Half a century ago, Belgian Zoologist Bernard Heuvelmans first codified cryptozoology in his book On the Track of Unknown Animals.

The Centre for Fortean Zoology (CFZ) are still on the track, and have been since 1992. But as if chasing unknown animals wasn't enough, we are involved in education, conservation, and good old-fashioned natural history! We already have three journals, the largest cryptozoological publishing house in the world, CFZtv, and the largest cryptozoological conference in the English-speaking world, but in January 2009 someone suggested that we started a daily online magazine! The CFZ bloggo is a collaborative effort by a coalition of members, friends, and supporters of the CFZ, and covers all the subjects with which we deal, with a smattering of music, high strangeness and surreal humour to make up the mix.

It is edited by CFZ Director Jon Downes, and subbed by the lovely Lizzy Bitakara'mire (formerly Clancy), scourge of improper syntax. The daily newsblog is edited by Corinna Downes, head administratrix of the CFZ, and the indexing is done by Lee Canty and Kathy Imbriani. There is regular news from the CFZ Mystery Cat study group, and regular fortean bird news from 'The Watcher of the Skies'. Regular bloggers include Dr Karl Shuker, Dale Drinnon, Richard Muirhead and Richard Freeman.The CFZ bloggo is updated daily, and there's nothing quite like it anywhere else. Come and join us...

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In between each episode of OTT, we now present OTTXtra. Here are the last three episodes:


Click on this logo to find out more about helping CFZtv and getting some smashing rewards...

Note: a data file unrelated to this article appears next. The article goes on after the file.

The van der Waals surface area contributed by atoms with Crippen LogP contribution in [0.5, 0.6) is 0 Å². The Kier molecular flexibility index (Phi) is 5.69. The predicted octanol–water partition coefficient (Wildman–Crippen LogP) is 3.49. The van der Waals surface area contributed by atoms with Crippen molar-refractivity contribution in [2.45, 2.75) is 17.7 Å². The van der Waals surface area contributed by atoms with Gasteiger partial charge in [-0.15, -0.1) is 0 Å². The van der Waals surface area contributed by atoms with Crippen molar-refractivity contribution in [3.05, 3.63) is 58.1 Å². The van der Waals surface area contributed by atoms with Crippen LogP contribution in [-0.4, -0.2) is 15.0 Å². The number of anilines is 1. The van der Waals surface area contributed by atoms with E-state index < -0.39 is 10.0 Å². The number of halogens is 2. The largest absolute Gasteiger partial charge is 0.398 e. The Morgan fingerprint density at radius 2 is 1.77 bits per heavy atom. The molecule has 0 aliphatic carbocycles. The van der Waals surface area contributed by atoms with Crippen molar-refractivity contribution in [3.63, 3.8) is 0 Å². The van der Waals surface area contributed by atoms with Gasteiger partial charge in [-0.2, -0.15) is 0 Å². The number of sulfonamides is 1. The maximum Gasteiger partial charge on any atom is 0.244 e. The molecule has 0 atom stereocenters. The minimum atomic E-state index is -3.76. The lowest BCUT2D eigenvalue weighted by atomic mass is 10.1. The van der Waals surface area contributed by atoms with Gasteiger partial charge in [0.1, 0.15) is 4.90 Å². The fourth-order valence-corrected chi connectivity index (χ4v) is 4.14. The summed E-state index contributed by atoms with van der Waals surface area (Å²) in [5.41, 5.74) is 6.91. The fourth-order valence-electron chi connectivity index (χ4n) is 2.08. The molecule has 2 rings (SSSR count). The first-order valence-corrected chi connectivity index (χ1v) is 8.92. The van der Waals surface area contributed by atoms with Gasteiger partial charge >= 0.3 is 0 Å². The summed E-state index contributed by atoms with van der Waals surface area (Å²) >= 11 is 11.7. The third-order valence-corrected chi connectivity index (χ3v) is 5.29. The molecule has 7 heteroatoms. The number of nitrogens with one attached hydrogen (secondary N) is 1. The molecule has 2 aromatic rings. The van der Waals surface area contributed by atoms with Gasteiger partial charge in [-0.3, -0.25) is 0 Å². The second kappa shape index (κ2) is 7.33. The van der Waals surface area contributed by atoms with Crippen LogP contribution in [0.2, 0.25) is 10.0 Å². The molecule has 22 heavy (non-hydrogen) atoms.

Unlike some of our competitors we are not going to try and blackmail you into donating by saying that we won't continue if you don't. That would just be vulgar, but our lives, and those of the animals which we look after, would be a damn sight easier if we receive more donations to our fighting fund. Donate via Paypal today...

Thursday, July 08, 2010

MIKE HALLOWELL: Great Fly Swarms of '33

In my last blog, I discussed the Great Bee Swarm of '33, a legendary incident in the annals of Geordie Forteana, in which Mrs. Gibb from Todstead became covered in bees, and was only rescued from her plight by the heroic actions of a passer-by.

Now I may have given the impression that the Great Bee Swarm was the apex or acme of Northern cryptozoological events in 1833. If I did, then I truly apologise; for, breathtaking though the Great Bee Swarm of '33 was, even it was overshadowed by the Great Fly Swarms of '33.

On August 1, Mr. Charles Trewitt was ambling near the north bank River Tyne at North Shields when he saw a Very Strange Thing: It was a cloud, and it was black. Although he didn't realise it at the time, he was witnessing the first of two invasions that are still talked about in Geordieland today, or will be if enough people read this blog, which they probably won't.

Trewitt watched in amazement as the vast cloud, "proceeded in a westerly direction" from the sea. Unlike the bees of Todstead, they did not alight upon the head of Mrs. Gibb; they simply kept on flying – as flies do – until they disappeared from sight.

Less than a week later, a second invasion took place. Another swarm – or just possibly the same one, who knows – flewed [or possibly fluorated] in from the North Sea and proceeded west. This time, however, Trewitt and his pals were ready for them.

"I've got the measure of them little buggers", said one. And he did, for by means we know not he was able to measure the swarm which, according to contemporary documents, was, "21 feet by 8 or 10 in breadth".

Now I'd be the first to admit that that this doesn't sound like a very big swarm, but by fly standards it isn't bad. Even those that gather around the toilet in the yard of Ye Olde Flick Knife pub in Whitley Bay are less than half that size.